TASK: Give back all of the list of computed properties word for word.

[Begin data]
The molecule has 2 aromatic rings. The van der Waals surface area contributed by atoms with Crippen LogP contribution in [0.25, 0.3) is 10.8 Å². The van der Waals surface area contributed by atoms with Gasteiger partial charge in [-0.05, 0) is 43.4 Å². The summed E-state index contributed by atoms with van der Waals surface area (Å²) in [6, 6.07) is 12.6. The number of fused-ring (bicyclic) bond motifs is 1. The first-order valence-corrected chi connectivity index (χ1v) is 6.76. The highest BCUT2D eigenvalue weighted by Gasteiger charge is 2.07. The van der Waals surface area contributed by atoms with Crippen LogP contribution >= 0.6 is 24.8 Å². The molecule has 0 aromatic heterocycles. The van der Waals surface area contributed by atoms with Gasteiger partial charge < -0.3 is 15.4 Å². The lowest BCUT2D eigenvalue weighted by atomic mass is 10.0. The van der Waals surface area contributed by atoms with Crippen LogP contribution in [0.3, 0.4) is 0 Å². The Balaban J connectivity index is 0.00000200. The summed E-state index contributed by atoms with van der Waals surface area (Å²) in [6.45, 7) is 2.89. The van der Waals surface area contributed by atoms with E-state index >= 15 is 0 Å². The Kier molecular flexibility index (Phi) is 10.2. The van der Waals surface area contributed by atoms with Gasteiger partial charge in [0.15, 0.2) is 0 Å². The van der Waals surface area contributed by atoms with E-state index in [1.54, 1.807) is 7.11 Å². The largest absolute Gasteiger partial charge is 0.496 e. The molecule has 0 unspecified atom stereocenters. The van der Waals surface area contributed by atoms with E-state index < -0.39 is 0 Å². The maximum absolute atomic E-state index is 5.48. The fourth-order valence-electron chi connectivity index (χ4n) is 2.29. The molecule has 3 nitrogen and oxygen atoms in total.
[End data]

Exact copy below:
The molecule has 2 aromatic rings. The van der Waals surface area contributed by atoms with Crippen LogP contribution in [0.25, 0.3) is 10.8 Å². The van der Waals surface area contributed by atoms with Gasteiger partial charge in [-0.05, 0) is 43.4 Å². The summed E-state index contributed by atoms with van der Waals surface area (Å²) in [6, 6.07) is 12.6. The number of fused-ring (bicyclic) bond motifs is 1. The first-order valence-corrected chi connectivity index (χ1v) is 6.76. The highest BCUT2D eigenvalue weighted by Gasteiger charge is 2.07. The van der Waals surface area contributed by atoms with Crippen LogP contribution >= 0.6 is 24.8 Å². The molecule has 0 aromatic heterocycles. The van der Waals surface area contributed by atoms with Gasteiger partial charge < -0.3 is 15.4 Å². The lowest BCUT2D eigenvalue weighted by atomic mass is 10.0. The van der Waals surface area contributed by atoms with Crippen LogP contribution in [0.3, 0.4) is 0 Å². The Balaban J connectivity index is 0.00000200. The summed E-state index contributed by atoms with van der Waals surface area (Å²) in [6.45, 7) is 2.89. The van der Waals surface area contributed by atoms with E-state index >= 15 is 0 Å². The Kier molecular flexibility index (Phi) is 10.2. The van der Waals surface area contributed by atoms with Gasteiger partial charge in [0.15, 0.2) is 0 Å². The van der Waals surface area contributed by atoms with E-state index in [1.54, 1.807) is 7.11 Å². The largest absolute Gasteiger partial charge is 0.496 e. The molecule has 0 unspecified atom stereocenters. The van der Waals surface area contributed by atoms with E-state index < -0.39 is 0 Å². The maximum absolute atomic E-state index is 5.48. The fourth-order valence-electron chi connectivity index (χ4n) is 2.29. The molecule has 3 nitrogen and oxygen atoms in total.